WebGL Skin - A demo of an ultra-realistic rendering of a human head. It might sound uninteresting, but the actual implementation is quite impressive.

Industry Impact

WebGL will have a dramatic impact on not only users but content creators as well. The type of expertise and skill set required to execute a rich 3D experience created with WebGL is similar to that of one created on existing desktop 3D platforms. What I find intriguing about this trend is that we’re seeing the front-end development practice being forked in many different directions. Typically when we needed front-end web work to be done, we’d hand it off to a “web developer” and be done with it. With the capabilities provided to us through technology like HTML5 and WebGL, we’re most certainly going to begin seeing more domain-specific roles.

Not Without Some Hurdles

While nearly all desktops and most smartphones on the market today have dedicated graphics hardware and the ability to support a technology like WebGL, there are still some hurdles to overcome. As with any new open standard, like HTML5, the biggest obstacle is often cross-browser support and compatibility. Thankfully, there are already a handful of browsers with great WebGL support. Chrome, Firefox, Opera all have good support for WebGL. Safari has support but it hasn’t been enabled quite yet.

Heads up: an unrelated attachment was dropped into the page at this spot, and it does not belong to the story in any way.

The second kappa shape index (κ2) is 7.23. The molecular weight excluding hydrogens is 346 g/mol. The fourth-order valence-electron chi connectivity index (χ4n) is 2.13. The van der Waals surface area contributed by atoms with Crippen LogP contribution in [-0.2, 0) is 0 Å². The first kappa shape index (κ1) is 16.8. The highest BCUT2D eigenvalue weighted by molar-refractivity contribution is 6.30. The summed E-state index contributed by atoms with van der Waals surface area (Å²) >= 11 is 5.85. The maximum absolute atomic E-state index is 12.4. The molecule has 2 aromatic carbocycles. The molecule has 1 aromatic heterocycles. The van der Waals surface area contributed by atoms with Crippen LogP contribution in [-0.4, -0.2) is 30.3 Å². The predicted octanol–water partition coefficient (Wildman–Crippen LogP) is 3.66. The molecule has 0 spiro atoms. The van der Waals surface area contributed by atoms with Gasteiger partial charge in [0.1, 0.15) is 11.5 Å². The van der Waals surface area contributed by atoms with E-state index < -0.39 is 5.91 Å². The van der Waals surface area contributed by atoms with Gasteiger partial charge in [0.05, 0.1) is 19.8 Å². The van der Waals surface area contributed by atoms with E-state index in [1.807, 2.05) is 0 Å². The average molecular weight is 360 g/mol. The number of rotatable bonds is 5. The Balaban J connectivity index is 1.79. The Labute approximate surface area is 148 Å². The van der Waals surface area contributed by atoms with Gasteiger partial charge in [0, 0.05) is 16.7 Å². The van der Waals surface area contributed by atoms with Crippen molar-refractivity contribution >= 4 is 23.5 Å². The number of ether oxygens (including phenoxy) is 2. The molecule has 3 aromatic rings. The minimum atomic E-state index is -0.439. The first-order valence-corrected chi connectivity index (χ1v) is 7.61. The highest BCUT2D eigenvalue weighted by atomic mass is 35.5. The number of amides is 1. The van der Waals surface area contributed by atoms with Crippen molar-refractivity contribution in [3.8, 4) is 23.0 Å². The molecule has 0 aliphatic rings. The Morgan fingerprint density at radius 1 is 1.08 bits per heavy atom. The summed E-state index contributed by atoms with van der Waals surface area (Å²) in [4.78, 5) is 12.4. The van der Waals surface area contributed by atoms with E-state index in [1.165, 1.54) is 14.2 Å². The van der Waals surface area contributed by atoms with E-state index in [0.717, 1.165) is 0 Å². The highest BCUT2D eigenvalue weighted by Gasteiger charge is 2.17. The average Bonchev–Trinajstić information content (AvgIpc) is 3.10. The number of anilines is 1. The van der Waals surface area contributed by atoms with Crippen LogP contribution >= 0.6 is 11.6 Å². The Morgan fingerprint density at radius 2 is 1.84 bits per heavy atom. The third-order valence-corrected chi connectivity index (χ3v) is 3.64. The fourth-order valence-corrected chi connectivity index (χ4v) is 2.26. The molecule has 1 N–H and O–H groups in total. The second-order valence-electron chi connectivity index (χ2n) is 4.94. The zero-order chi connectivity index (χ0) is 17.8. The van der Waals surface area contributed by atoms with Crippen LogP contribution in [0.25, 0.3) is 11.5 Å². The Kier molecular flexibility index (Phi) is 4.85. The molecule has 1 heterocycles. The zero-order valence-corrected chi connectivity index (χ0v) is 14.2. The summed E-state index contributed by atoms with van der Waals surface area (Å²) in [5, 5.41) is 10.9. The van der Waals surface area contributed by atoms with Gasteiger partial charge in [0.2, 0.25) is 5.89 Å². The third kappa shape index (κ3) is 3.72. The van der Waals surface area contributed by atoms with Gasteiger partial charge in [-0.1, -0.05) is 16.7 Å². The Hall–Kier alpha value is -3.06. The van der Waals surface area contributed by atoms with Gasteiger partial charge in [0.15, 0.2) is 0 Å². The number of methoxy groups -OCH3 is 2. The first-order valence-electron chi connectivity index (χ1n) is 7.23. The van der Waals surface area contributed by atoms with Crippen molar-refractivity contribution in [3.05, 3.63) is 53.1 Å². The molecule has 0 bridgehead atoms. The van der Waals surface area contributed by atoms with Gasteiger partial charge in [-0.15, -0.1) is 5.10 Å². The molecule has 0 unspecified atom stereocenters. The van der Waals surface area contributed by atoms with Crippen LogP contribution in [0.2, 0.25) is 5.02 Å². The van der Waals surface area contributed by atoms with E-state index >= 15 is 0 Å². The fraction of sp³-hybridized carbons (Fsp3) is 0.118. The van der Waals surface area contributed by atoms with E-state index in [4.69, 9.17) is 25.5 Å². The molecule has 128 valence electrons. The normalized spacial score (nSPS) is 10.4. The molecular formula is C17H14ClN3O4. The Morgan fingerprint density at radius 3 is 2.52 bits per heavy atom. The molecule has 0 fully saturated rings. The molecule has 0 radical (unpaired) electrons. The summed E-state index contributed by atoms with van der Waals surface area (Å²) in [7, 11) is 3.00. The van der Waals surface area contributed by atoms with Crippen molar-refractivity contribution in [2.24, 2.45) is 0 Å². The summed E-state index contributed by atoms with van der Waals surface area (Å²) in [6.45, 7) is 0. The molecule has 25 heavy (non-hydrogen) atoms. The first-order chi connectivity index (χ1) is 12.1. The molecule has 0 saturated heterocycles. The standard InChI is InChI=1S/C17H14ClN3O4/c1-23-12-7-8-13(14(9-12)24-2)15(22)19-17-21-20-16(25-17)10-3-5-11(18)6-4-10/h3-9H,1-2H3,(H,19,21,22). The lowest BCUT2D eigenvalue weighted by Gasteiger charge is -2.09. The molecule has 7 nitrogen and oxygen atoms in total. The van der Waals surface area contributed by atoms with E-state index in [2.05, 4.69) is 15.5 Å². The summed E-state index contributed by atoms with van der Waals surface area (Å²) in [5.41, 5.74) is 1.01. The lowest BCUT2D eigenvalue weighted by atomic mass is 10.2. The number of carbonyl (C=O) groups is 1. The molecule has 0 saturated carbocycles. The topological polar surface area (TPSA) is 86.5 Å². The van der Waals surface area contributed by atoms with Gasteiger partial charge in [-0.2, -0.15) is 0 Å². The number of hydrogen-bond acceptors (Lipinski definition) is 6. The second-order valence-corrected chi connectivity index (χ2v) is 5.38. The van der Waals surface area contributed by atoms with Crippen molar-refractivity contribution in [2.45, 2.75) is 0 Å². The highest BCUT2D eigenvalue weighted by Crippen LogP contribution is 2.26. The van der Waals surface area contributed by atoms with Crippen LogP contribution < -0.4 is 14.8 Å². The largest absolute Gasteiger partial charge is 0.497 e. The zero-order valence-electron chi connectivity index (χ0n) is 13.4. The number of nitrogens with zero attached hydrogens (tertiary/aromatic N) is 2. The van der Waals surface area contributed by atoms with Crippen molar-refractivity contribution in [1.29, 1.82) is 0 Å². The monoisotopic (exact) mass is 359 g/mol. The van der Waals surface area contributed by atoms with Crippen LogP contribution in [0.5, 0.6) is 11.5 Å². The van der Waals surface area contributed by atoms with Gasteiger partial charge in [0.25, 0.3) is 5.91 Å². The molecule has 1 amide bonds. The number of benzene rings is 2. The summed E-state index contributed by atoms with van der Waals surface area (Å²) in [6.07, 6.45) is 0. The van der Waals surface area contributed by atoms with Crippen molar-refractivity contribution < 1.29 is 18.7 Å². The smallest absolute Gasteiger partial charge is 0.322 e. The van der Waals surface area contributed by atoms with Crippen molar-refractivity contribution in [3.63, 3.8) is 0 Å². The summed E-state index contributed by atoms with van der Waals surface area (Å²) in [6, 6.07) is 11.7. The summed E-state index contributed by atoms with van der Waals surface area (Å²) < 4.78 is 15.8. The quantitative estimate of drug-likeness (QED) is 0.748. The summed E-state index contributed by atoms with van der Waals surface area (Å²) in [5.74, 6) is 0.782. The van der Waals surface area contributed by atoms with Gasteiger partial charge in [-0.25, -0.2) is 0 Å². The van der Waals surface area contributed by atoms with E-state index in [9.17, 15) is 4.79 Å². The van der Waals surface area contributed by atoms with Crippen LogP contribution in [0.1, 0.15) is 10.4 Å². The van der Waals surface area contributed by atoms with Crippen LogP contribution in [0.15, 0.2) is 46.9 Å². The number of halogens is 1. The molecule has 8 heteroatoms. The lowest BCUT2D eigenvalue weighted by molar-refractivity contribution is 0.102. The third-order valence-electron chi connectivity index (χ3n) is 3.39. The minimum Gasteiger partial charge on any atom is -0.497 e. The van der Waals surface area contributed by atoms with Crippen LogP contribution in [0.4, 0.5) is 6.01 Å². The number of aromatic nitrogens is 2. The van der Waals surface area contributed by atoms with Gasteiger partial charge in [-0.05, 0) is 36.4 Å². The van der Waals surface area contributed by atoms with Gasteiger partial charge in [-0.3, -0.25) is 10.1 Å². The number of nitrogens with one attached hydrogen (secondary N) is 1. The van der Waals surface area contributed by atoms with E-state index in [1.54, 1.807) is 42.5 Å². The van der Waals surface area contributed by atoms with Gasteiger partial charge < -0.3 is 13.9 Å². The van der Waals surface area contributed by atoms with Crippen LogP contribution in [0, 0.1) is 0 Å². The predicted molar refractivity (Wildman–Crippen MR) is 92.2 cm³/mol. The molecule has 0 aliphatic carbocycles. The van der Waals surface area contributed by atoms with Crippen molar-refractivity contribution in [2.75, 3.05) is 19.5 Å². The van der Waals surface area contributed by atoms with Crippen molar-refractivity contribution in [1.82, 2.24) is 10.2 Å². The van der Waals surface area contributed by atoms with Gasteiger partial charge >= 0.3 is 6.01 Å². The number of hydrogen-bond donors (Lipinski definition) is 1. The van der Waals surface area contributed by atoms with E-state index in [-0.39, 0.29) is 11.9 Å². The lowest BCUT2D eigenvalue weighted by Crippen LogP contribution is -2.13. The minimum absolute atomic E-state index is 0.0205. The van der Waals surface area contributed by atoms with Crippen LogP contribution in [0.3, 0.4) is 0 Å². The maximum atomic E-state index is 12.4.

You’ll notice the elephant in the room is, of course, Internet Explorer. While we’ve all been impressed by the progress made by Microsoft to improve their browser’s support for web standards, Microsoft has expressed concerns with implementing support for WebGL in their browser for security reasons. In a blog post, Microsoft explains that “WebGL directly exposes hardware functionality to the web in a way that we consider to be overly permissive”. Microsoft even notes an example attack that could potentially bring a user’s computer down.

Interestingly enough, researchers later found a very similar vulnerability existing in Microsoft’s own Silverlight plugin. I can empathize with Microsoft as their browser has traditionally been a target for hackers due to its lack of security and market share. However, I’d argue that a technology that will drastically change the landscape of what’s possible on the web, like WebGL, should not be so quickly dismissed. In the meantime, there are plugins like Google’s Chrome Frame or IEWebGL that bring WebGL support to Internet Explorer.

WebGL Is Here to Stay

Despite some setbacks, WebGL provides some exciting potential by extending the capabilities of web browsers, making them an even more interesting platform for rich interactive experiences. It’s also exciting to see the line between a web app and a native app being blurred to the point where there may eventually be no distinction. Mozilla has even designed an entire mobile operating system around open web technologies called Boot to Gecko. The continued development of these technologies is making it more and more obvious that the web should be used for more than just pages.